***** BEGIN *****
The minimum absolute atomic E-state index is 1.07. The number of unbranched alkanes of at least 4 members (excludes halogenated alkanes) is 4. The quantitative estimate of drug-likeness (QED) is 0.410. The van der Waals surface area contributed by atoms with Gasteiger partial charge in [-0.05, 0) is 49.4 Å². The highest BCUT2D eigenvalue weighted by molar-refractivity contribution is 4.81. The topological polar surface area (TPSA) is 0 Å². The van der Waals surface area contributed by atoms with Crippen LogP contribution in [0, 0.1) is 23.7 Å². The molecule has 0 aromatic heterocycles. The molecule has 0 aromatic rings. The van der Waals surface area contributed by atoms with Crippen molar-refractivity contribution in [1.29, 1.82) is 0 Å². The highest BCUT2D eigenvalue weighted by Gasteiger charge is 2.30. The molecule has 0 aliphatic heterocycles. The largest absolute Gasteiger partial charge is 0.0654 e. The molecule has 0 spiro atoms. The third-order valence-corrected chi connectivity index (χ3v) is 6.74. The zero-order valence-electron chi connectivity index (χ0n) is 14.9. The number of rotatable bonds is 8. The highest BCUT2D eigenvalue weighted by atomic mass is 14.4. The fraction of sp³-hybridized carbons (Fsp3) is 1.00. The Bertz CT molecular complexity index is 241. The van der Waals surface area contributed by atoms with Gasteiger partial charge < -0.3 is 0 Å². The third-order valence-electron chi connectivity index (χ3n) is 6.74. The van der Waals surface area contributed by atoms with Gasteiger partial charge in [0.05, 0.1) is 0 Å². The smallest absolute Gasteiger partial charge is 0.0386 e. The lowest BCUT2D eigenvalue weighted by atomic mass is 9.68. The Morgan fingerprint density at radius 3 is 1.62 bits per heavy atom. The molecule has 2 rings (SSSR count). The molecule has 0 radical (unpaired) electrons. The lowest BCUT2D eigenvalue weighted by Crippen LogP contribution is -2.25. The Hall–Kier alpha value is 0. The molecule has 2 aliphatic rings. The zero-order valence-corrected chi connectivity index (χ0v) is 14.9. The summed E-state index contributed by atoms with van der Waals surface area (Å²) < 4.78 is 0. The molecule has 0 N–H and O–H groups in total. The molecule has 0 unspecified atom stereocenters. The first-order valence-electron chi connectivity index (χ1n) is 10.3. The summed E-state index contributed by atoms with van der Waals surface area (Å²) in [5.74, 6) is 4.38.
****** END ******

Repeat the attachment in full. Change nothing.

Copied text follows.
The minimum absolute atomic E-state index is 1.07. The number of unbranched alkanes of at least 4 members (excludes halogenated alkanes) is 4. The quantitative estimate of drug-likeness (QED) is 0.410. The van der Waals surface area contributed by atoms with Gasteiger partial charge in [-0.05, 0) is 49.4 Å². The highest BCUT2D eigenvalue weighted by molar-refractivity contribution is 4.81. The topological polar surface area (TPSA) is 0 Å². The van der Waals surface area contributed by atoms with Crippen LogP contribution in [0, 0.1) is 23.7 Å². The molecule has 0 aromatic heterocycles. The molecule has 0 aromatic rings. The van der Waals surface area contributed by atoms with Crippen molar-refractivity contribution in [1.29, 1.82) is 0 Å². The highest BCUT2D eigenvalue weighted by Gasteiger charge is 2.30. The molecule has 0 aliphatic heterocycles. The largest absolute Gasteiger partial charge is 0.0654 e. The molecule has 0 spiro atoms. The third-order valence-corrected chi connectivity index (χ3v) is 6.74. The zero-order valence-electron chi connectivity index (χ0n) is 14.9. The number of rotatable bonds is 8. The highest BCUT2D eigenvalue weighted by atomic mass is 14.4. The fraction of sp³-hybridized carbons (Fsp3) is 1.00. The Bertz CT molecular complexity index is 241. The van der Waals surface area contributed by atoms with Gasteiger partial charge < -0.3 is 0 Å². The third-order valence-electron chi connectivity index (χ3n) is 6.74. The van der Waals surface area contributed by atoms with Gasteiger partial charge in [0.05, 0.1) is 0 Å². The smallest absolute Gasteiger partial charge is 0.0386 e. The lowest BCUT2D eigenvalue weighted by atomic mass is 9.68. The Morgan fingerprint density at radius 3 is 1.62 bits per heavy atom. The molecule has 2 rings (SSSR count). The molecule has 0 radical (unpaired) electrons. The lowest BCUT2D eigenvalue weighted by Crippen LogP contribution is -2.25. The Hall–Kier alpha value is 0. The molecule has 2 aliphatic rings. The zero-order valence-corrected chi connectivity index (χ0v) is 14.9. The summed E-state index contributed by atoms with van der Waals surface area (Å²) < 4.78 is 0. The molecule has 0 N–H and O–H groups in total. The molecule has 0 unspecified atom stereocenters. The first-order valence-electron chi connectivity index (χ1n) is 10.3. The summed E-state index contributed by atoms with van der Waals surface area (Å²) in [5.74, 6) is 4.38.